The campaign to “Rebuild Penn Station” is now being assaulted by a confluence of political power and real estate interests. Critics (including this writer) of Gov. Cuomo’s recent flimsy counter-proposal to renovate the existing Penn Station point out the governor’s “plan” is nothing more than a visual band-aid. Cuomo’s scheme neither gives back to New York the noble public space it lost in 1963, nor does it solve the current abysmal conditions suffered by rail passengers.
Worst of all, Gov. Cuomo’s idea depends upon private developers to pony up about 90% of the cost of this public project. You don’t have to be a fortune teller to recognize that when private developers have this much skin in the game, the public interest will be dumped into a distant back seat.
Despite many obvious flaws in Gov. Cuomo’s proposal, the real estate publicity machine is pounding out ever-louder drumbeats of support. For example, an article in the NY Daily News applauds the modest scope of Gov. Cuomo’s proposal and declares – without a hint of irony – that “Penn Station doesn’t need to be beautiful.” (Happily, that cynical assertion was quickly refuted by Justin Shubow of the National Civic Art Society.)
Then there’s the issue of functionality and passenger environment – which can only be solved by moving Madison Square Garden. MSG squats on top of the current Penn Station – occupying the space from sidewalk level up. All rail passengers are thus funneled into a dismal warren of underground passages. New York’s City Council recognized the need to move MSG when in 2013 it extended the Garden’s license to operate at its current location for only 10 years.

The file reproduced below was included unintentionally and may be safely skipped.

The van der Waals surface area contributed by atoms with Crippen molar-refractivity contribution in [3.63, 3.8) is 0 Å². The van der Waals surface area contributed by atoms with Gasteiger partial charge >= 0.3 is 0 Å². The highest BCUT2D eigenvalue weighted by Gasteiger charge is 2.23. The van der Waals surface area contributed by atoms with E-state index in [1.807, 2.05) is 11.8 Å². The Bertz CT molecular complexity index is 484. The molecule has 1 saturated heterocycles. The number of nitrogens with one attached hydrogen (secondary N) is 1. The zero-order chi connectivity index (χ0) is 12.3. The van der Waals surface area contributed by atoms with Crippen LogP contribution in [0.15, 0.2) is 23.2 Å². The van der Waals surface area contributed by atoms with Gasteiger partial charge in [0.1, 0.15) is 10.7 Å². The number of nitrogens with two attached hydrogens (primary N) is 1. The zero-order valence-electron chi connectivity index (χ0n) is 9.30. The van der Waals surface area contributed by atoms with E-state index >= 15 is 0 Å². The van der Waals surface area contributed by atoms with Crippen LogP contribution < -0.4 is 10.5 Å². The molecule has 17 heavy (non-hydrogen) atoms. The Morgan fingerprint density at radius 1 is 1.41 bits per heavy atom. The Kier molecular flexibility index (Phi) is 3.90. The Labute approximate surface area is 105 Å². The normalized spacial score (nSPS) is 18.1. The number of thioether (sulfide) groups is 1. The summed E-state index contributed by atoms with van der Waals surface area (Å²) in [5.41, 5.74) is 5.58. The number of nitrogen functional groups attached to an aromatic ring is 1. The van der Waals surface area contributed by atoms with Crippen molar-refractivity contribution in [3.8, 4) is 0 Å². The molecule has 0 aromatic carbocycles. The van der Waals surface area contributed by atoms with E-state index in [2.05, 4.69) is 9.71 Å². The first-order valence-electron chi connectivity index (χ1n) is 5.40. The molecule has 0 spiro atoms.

However, the owners of MSG don’t want to move – and Gov. Cuomo clearly doesn’t want to butt heads with them. To support MSG’s right to stay put, NYU’s Rudin Center (named after real estate mogul Lewis Rudin) has dutifully come out with a report asserting it would cost too much and be too inconvenient to move the Garden.
The need to move MSG is encountered daily by rail commuters who are quite specific about the grim realities they face. The much-heralded Moynihan Station won’t help commuters at all. Moynihan Station -- at a cost of around $1 billion -- will serve only intercity Amtrak passengers. Amtrak accounts for just 40,000 riders per day – a tiny fraction of the 600,000 daily users of Penn Station. (The balance is made up of New Jersey and Long Island commuters.) So Cuomo’s proposal devotes roughly 35% of the total project budget to serve just 7% of Penn Station’s users. The remainder of Cuomo’s renovation budget would be used merely to add entrances and more daylight into an existing Penn Station passenger concourse – minor cosmetic improvements.
New York’s civic leaders have a once-a-century opportunity to transform Penn Station into a source of civic pride and a transportation hub that really works. But it will take enormous political will to make it happen. However, with Gov. Cuomo’s decision to go for smoke-and-mirrors rather than a fundamental makeover, it looks his political will has vanished on the 6:15 train to Babylon.